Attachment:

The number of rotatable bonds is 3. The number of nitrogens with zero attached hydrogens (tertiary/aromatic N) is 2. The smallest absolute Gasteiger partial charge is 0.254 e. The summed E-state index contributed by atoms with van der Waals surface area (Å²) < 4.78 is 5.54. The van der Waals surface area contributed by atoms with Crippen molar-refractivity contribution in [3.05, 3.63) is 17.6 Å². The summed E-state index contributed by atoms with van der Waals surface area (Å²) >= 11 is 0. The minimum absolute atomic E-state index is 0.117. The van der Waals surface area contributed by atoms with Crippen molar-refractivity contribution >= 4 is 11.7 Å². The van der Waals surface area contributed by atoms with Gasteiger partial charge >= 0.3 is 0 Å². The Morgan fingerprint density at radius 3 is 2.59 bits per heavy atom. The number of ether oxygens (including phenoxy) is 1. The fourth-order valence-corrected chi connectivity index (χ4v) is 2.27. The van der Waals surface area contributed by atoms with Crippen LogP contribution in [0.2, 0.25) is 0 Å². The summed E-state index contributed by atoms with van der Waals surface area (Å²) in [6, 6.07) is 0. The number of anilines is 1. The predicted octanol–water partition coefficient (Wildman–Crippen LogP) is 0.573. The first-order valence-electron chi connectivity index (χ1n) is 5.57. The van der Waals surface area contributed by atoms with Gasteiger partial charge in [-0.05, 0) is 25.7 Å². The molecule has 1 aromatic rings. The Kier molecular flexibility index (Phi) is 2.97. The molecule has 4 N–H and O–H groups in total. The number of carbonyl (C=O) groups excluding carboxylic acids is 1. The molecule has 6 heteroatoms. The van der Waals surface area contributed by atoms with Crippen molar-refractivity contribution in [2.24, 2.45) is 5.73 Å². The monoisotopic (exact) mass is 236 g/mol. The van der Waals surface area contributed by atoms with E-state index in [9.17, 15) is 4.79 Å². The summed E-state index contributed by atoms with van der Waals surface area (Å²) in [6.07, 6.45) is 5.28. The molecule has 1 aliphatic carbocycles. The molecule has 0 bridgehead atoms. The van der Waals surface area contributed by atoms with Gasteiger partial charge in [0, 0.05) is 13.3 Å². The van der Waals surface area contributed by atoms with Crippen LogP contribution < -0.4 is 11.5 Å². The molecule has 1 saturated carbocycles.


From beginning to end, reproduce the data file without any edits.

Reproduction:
The number of rotatable bonds is 3. The number of nitrogens with zero attached hydrogens (tertiary/aromatic N) is 2. The smallest absolute Gasteiger partial charge is 0.254 e. The summed E-state index contributed by atoms with van der Waals surface area (Å²) < 4.78 is 5.54. The van der Waals surface area contributed by atoms with Crippen molar-refractivity contribution in [3.05, 3.63) is 17.6 Å². The summed E-state index contributed by atoms with van der Waals surface area (Å²) >= 11 is 0. The minimum absolute atomic E-state index is 0.117. The van der Waals surface area contributed by atoms with Crippen molar-refractivity contribution >= 4 is 11.7 Å². The van der Waals surface area contributed by atoms with Gasteiger partial charge >= 0.3 is 0 Å². The Morgan fingerprint density at radius 3 is 2.59 bits per heavy atom. The number of ether oxygens (including phenoxy) is 1. The fourth-order valence-corrected chi connectivity index (χ4v) is 2.27. The van der Waals surface area contributed by atoms with Crippen LogP contribution in [0.2, 0.25) is 0 Å². The summed E-state index contributed by atoms with van der Waals surface area (Å²) in [6, 6.07) is 0. The number of anilines is 1. The predicted octanol–water partition coefficient (Wildman–Crippen LogP) is 0.573. The first-order valence-electron chi connectivity index (χ1n) is 5.57. The van der Waals surface area contributed by atoms with Gasteiger partial charge in [-0.05, 0) is 25.7 Å². The molecule has 1 aromatic rings. The Kier molecular flexibility index (Phi) is 2.97. The molecule has 4 N–H and O–H groups in total. The number of carbonyl (C=O) groups excluding carboxylic acids is 1. The molecule has 6 heteroatoms. The van der Waals surface area contributed by atoms with Crippen molar-refractivity contribution in [2.24, 2.45) is 5.73 Å². The monoisotopic (exact) mass is 236 g/mol. The van der Waals surface area contributed by atoms with E-state index in [9.17, 15) is 4.79 Å². The summed E-state index contributed by atoms with van der Waals surface area (Å²) in [6.07, 6.45) is 5.28. The molecule has 1 aliphatic carbocycles. The molecule has 0 bridgehead atoms. The van der Waals surface area contributed by atoms with Gasteiger partial charge in [0, 0.05) is 13.3 Å². The van der Waals surface area contributed by atoms with Crippen LogP contribution < -0.4 is 11.5 Å². The molecule has 1 saturated carbocycles.